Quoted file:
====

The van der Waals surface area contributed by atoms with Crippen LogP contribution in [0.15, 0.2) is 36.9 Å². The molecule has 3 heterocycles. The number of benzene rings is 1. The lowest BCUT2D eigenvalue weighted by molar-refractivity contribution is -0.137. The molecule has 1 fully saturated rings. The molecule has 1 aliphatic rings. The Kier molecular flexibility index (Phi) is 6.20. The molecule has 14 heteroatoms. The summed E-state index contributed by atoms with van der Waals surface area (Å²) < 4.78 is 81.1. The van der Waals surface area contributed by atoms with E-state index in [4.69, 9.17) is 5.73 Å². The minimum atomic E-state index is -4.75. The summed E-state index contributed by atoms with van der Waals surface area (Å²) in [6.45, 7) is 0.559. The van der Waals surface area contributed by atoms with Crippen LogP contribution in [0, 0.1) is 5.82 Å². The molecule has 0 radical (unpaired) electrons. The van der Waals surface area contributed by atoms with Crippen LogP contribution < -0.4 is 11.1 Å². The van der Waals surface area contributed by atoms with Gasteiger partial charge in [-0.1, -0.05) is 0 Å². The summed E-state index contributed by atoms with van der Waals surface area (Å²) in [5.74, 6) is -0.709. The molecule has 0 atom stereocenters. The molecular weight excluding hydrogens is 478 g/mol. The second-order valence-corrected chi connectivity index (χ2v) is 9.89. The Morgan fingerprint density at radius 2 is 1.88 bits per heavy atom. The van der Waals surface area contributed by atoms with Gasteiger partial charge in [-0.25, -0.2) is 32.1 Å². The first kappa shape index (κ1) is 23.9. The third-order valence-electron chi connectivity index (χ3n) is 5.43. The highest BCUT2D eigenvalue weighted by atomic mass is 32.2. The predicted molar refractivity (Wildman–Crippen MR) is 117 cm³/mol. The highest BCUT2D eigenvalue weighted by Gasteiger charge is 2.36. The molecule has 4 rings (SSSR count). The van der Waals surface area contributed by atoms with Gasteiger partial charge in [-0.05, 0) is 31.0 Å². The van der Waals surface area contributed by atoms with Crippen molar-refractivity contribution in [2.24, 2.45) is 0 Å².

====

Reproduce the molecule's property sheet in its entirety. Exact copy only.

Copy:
The van der Waals surface area contributed by atoms with Crippen LogP contribution in [0.15, 0.2) is 36.9 Å². The molecule has 3 heterocycles. The number of benzene rings is 1. The lowest BCUT2D eigenvalue weighted by molar-refractivity contribution is -0.137. The molecule has 1 fully saturated rings. The molecule has 1 aliphatic rings. The Kier molecular flexibility index (Phi) is 6.20. The molecule has 14 heteroatoms. The summed E-state index contributed by atoms with van der Waals surface area (Å²) < 4.78 is 81.1. The van der Waals surface area contributed by atoms with E-state index in [4.69, 9.17) is 5.73 Å². The minimum atomic E-state index is -4.75. The summed E-state index contributed by atoms with van der Waals surface area (Å²) in [6.45, 7) is 0.559. The van der Waals surface area contributed by atoms with Crippen LogP contribution in [0, 0.1) is 5.82 Å². The molecule has 0 radical (unpaired) electrons. The van der Waals surface area contributed by atoms with Crippen LogP contribution < -0.4 is 11.1 Å². The van der Waals surface area contributed by atoms with Gasteiger partial charge in [-0.1, -0.05) is 0 Å². The summed E-state index contributed by atoms with van der Waals surface area (Å²) in [5.74, 6) is -0.709. The molecule has 0 atom stereocenters. The molecular weight excluding hydrogens is 478 g/mol. The second-order valence-corrected chi connectivity index (χ2v) is 9.89. The Morgan fingerprint density at radius 2 is 1.88 bits per heavy atom. The van der Waals surface area contributed by atoms with Gasteiger partial charge in [-0.25, -0.2) is 32.1 Å². The first kappa shape index (κ1) is 23.9. The third-order valence-electron chi connectivity index (χ3n) is 5.43. The highest BCUT2D eigenvalue weighted by atomic mass is 32.2. The predicted molar refractivity (Wildman–Crippen MR) is 117 cm³/mol. The highest BCUT2D eigenvalue weighted by Gasteiger charge is 2.36. The molecule has 4 rings (SSSR count). The van der Waals surface area contributed by atoms with Gasteiger partial charge in [-0.05, 0) is 31.0 Å². The van der Waals surface area contributed by atoms with Crippen molar-refractivity contribution in [2.24, 2.45) is 0 Å².